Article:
For in six days the LORD made the heavens and the earth, the sea, and all that is in them...
      
 
 
 

Copyright 2012 by the Creation Research Society. All rights reserved.

Volume 48, Number 3
Winter, 2012
Abstracts


Could Magnetic Monopoles
Cause Accelerated Decay?

Bruce Oliver, Eugene Chaffin

We study the effect of superheavy magnetic monopoles on nuclei such as Aluminum-26 and Potassium-40, to see if the rate of beta decay is enhanced by the nearby passage of a magnetic monopole. Following an idea of Carrigan (1980a, 1980b), we consider the possibility that monopoles are trapped in the earth’s interior by a balance between gravitational and magnetic forces from the earth’s fields. Magnetic reversals such as those considered by Humphreys sent the monopoles to the surface during the Genesis Flood, causing nuclear decay rates to seem to accelerate. We use theory developed by Lipkin in the 1980s to treat the theory of perturbation of the decay rates by the monopoles. We show that the monopole velocities attained during a field reversal are sufficient for them to escape during the Flood, but not large enough to produce tracks in rocks and minerals similar to fission tracks.

Full Article: [PDF]
(available to the public)


Biogeography: A Creationist Perspective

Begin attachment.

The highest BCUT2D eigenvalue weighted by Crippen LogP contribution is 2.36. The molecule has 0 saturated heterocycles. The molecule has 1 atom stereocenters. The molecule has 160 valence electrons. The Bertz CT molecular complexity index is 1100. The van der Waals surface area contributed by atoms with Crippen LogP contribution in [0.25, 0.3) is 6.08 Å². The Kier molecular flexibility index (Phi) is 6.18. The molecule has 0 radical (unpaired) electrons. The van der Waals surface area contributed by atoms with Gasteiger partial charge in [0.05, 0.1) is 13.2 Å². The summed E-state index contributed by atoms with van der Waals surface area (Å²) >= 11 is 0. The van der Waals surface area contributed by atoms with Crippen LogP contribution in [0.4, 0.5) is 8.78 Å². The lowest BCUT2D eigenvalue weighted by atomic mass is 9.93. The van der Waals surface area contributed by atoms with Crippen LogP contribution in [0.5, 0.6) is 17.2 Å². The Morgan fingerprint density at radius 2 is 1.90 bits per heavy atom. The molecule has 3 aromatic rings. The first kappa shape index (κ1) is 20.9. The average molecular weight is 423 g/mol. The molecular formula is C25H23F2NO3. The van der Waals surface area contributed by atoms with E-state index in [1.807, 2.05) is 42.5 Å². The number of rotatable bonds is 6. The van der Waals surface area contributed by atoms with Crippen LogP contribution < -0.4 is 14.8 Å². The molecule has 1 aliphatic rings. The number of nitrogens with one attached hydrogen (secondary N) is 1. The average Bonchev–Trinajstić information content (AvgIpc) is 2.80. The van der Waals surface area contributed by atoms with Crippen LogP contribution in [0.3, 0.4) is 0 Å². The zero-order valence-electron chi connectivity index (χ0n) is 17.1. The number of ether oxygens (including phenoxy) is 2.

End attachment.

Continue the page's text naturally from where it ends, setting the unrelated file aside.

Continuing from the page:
Bill Johnson

Biogeography, or the distribution of plant and animal life, is an important topic in helping to determine the origin of different life-forms. Creationists and evolutionists have tried to reconcile the geography of life with how they believe history unfolded, the latter far more than the former. While evolutionists argue that biogeography demonstrates their worldview, nothing could be farther from the truth. The evolutionary argument consists of ad hoc rationalizations and ruling out of alternative theories by straw-man argumentation. Furthermore, the creationist view, when presented fairly, provides a much simpler and compelling explanation for the geography of life.

Full Article: [PDF]


The Little Ice Age in the North Atlantic Region
Part III: Iceland

Peter Klevberg, Michael J. Oard

The first two parts of this series (Klevberg and Oard, 2011a, 2011b) introduced methods of studying past climate change, the historicity of the Medieval Warm Period and Little Ice Age, and the importance of the Little Ice Age in understanding climate change and constraining climatic models. The reasons for concentrating on the North Atlantic region include the richness of the historiography for the period and the utility of the geography in studying climatic constraints on the inferred postdiluvial ice age. Nowhere is the historiography richer or the geographic setting better for this than Iceland. This paper summarizes observations of climate change in Iceland from Landnám to the present and the contemporary glacial fluctuations.

Full Article: [PDF]


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